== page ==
New species likes to be heard, not seen

The newly-discovered insect has an unbe-leaf-able disguise

The Andes mountain range stretches down the west coast of South America. It runs for 4,300 miles (7000 kilometres), and there are quite a lot of trees over that distance, so it’s not surprising that one species of bushcricket has managed to go unnoticed until recently.

Typophyllum spurioculis is a leaf-mimic katydid found in the mountains of Ecuador and Colombia. Its wings – complete with veins and blemishes – resemble leaves to prevent it from being spotted by predators among the dense vegetation. Members of the leaf-mimic katydid family can look like leaves in all their stages, from brand new and bright green to old and full of holes.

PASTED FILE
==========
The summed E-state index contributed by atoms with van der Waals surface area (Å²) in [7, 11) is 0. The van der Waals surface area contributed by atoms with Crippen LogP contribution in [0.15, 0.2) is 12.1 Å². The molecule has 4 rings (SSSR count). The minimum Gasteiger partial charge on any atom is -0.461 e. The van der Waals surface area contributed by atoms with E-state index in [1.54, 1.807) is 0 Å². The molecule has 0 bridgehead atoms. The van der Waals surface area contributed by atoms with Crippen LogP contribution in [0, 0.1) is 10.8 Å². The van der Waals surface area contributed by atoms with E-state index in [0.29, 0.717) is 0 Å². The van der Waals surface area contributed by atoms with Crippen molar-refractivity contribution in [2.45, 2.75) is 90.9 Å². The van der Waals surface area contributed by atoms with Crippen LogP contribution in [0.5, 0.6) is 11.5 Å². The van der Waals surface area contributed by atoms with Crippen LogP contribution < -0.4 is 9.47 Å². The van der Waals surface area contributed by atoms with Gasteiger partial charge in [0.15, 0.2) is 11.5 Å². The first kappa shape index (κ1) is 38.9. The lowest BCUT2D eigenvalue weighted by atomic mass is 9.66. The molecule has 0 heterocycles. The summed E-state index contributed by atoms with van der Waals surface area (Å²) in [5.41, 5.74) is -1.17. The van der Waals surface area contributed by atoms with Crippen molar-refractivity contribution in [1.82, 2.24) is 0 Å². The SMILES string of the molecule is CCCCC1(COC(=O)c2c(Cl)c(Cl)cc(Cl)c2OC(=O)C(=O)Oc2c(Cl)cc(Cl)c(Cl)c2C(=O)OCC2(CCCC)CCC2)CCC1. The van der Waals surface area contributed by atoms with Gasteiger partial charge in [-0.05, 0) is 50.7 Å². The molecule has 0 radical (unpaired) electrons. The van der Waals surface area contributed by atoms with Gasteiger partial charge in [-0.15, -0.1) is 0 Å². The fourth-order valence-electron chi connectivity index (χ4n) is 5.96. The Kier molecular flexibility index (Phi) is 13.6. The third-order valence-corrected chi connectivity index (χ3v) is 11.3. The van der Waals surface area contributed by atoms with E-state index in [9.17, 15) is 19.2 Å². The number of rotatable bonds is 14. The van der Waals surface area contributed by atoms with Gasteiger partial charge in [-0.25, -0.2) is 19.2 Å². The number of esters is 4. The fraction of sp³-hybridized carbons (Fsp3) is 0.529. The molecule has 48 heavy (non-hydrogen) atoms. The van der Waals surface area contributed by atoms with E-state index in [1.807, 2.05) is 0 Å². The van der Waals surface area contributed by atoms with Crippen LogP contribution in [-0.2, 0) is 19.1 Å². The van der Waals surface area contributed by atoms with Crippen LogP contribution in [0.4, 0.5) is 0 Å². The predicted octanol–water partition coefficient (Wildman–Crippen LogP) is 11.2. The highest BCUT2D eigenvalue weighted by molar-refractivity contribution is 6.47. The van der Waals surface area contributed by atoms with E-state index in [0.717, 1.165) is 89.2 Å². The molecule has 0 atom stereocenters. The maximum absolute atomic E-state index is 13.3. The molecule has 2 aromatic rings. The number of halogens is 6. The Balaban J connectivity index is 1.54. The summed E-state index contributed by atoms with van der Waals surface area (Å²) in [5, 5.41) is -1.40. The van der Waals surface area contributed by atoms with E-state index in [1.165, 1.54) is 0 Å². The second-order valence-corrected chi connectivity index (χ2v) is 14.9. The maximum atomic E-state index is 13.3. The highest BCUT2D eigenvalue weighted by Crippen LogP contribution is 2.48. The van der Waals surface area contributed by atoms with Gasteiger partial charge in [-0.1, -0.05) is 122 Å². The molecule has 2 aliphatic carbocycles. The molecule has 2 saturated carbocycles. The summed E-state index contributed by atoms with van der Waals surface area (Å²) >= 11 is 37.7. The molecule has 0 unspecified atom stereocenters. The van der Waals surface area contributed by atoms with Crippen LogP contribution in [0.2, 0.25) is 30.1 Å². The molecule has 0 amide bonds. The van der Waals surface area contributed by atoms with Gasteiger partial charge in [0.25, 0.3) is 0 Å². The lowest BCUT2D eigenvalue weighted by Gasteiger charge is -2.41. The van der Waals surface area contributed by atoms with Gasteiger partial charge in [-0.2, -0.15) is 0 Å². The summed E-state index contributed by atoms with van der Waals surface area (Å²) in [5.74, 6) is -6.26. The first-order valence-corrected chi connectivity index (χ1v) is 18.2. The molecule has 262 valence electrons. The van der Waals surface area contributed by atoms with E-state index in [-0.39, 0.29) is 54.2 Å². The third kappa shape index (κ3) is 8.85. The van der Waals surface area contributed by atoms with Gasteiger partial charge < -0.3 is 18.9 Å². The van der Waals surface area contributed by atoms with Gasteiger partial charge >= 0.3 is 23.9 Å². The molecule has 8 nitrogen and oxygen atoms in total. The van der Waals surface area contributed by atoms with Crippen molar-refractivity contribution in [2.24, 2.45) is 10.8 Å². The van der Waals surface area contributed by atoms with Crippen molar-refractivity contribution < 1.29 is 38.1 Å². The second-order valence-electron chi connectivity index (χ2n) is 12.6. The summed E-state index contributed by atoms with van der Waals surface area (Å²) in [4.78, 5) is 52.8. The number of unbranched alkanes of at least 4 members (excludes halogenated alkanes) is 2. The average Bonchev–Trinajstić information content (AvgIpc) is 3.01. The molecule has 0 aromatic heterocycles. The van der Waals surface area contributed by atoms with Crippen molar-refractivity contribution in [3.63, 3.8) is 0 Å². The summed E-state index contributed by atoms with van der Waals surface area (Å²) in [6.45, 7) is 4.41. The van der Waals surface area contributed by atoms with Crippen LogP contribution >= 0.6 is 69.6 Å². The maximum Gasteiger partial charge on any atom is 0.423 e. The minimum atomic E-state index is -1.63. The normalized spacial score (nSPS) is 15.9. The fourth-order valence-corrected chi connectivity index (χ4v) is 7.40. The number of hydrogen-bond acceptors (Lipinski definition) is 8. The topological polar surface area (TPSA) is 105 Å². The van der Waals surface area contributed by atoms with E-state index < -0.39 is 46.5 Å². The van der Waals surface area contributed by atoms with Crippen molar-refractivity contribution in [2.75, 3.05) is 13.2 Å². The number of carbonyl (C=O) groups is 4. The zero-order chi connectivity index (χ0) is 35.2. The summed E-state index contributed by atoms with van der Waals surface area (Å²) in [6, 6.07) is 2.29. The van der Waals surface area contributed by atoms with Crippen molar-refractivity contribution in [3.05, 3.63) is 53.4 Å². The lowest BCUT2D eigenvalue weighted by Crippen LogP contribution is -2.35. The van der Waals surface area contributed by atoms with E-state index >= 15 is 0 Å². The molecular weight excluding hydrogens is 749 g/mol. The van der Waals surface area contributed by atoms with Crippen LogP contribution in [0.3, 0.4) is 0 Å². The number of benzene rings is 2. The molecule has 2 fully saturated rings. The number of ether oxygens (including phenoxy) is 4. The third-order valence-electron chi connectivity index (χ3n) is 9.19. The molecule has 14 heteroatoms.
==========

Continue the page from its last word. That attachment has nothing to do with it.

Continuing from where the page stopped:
The uncanny camouflage isn’t the only unusual thing about the insect. In other bushcrickets, a small structure acts like a drum to amplify vibrations created by the wings, producing the animal’s high-pitched call. In this new species, the entire wing acts as a resonator, resulting in a remarkably loud and low call that’s audible to humans.


Photo credit: Andrew Baker